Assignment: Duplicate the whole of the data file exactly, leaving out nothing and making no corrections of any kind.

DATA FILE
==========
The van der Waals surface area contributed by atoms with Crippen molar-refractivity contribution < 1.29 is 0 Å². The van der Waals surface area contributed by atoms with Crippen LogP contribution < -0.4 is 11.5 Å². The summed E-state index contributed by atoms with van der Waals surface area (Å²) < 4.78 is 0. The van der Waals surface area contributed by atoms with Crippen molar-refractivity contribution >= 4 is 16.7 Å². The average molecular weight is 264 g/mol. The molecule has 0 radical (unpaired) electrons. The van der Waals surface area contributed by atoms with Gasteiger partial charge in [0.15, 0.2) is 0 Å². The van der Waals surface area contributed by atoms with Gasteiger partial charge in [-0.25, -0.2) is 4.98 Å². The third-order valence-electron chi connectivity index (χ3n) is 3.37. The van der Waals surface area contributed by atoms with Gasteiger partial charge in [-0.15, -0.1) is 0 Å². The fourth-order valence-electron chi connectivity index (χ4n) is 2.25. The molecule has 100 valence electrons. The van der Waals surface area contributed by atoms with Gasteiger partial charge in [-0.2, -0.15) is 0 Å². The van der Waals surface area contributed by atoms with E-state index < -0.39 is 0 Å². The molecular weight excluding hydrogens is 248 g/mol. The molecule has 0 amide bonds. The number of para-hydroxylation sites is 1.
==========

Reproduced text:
The van der Waals surface area contributed by atoms with Crippen molar-refractivity contribution < 1.29 is 0 Å². The van der Waals surface area contributed by atoms with Crippen LogP contribution < -0.4 is 11.5 Å². The summed E-state index contributed by atoms with van der Waals surface area (Å²) < 4.78 is 0. The van der Waals surface area contributed by atoms with Crippen molar-refractivity contribution >= 4 is 16.7 Å². The average molecular weight is 264 g/mol. The molecule has 0 radical (unpaired) electrons. The van der Waals surface area contributed by atoms with Gasteiger partial charge in [0.15, 0.2) is 0 Å². The van der Waals surface area contributed by atoms with Gasteiger partial charge in [-0.25, -0.2) is 4.98 Å². The third-order valence-electron chi connectivity index (χ3n) is 3.37. The van der Waals surface area contributed by atoms with Gasteiger partial charge in [-0.15, -0.1) is 0 Å². The fourth-order valence-electron chi connectivity index (χ4n) is 2.25. The molecule has 100 valence electrons. The van der Waals surface area contributed by atoms with Gasteiger partial charge in [-0.2, -0.15) is 0 Å². The van der Waals surface area contributed by atoms with E-state index < -0.39 is 0 Å². The molecular weight excluding hydrogens is 248 g/mol. The molecule has 0 amide bonds. The number of para-hydroxylation sites is 1.